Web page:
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Executors Giving Away Property (NSW)

An executor of an estate is in a position of considerable trust and must handle the distribution of the deceased estate in line with the testator’s wishes as expressed in their will. An executor has significant latitude to administer the terms of a will but they can face serious consequences if they act in ways that are not in the best interests of the beneficiaries of the estate. One aspect of the work of an executor that can be challenging is determining when property within the estate has no value and can be donated or thrown away. If this decision is made incorrectly, the executor may expose him or herself to liability for failing to manage the assets of the estate. This article deals with the consequence of executors giving away property.

List of Assets And Liabilities

One of the first tasks that an executor must complete is to prepare a list of the deceased’s liabilities and assets. This list provides a safeguard against the executor acting inappropriately in keeping, selling or giving away any property except in accordance with the testator’s wishes or in line with the Succession Act 2006.

Executor Authority Over Deceased’s Property

An executor has a responsibility to protect the property of a deceased estate, and to preserve and realise the value of these assets. They need to make sure that the property is in much the same condition when a beneficiary receives the bequest. For example, a vehicle that is bequeathed to a family member should have basically no extra miles or wear and tear added to the condition after it comes into the care of the executor.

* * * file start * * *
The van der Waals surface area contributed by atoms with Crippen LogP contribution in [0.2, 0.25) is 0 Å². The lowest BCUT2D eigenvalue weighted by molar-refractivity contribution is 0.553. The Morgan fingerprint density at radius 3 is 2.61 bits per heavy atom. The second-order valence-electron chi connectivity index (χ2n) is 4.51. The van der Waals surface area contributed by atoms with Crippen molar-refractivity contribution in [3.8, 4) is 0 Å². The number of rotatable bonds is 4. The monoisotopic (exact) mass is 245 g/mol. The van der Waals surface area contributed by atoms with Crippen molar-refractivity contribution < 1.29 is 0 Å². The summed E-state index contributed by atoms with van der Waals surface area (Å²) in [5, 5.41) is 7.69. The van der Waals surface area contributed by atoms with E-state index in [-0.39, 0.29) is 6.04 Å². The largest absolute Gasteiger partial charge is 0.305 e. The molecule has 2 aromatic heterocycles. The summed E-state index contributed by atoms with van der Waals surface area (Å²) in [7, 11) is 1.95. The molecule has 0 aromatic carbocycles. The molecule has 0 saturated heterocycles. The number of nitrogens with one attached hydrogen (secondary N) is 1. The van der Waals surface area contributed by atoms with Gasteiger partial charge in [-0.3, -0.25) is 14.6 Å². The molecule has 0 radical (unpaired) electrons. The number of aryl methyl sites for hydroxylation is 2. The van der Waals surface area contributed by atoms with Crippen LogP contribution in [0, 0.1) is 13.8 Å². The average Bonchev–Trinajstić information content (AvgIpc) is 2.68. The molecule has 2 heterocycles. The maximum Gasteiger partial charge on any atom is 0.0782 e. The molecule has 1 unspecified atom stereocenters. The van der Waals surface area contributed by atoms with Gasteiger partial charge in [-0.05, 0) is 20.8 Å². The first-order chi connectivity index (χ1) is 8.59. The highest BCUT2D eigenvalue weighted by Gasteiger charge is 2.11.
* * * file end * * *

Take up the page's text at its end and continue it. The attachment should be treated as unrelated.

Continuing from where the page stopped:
Under the Probate and Administration Act 1898, once an executor obtains a Probate Grant to legally oversee the deceased estate, they are vested with the property contained in the estate. This means that the executor takes legal, and sometimes physical, possession of the assets, but they are held only for the benefit of the eventual beneficiary under the terms of the will. In this situation, an executor can sometimes mistake their degree of authority over the assets of an estate, and make unilateral decisions about giving away property.

Executors Giving Away Property Legally

The executor needs to carefully read the will to understand the testator’s wishes about the distribution of property. A solicitor-drafted will should be straightforward and clear, but sometimes, particularly with self-drafted wills, the testator’s intention is unclear. In this case, it is best to ask an experienced wills and estates solicitor for advice, and it may even be necessary to apply to the court for a clarification of the testator’s intent. Otherwise, the executor can be liable if a piece of property is given away to the wrong beneficiary.

Executors Giving Away Property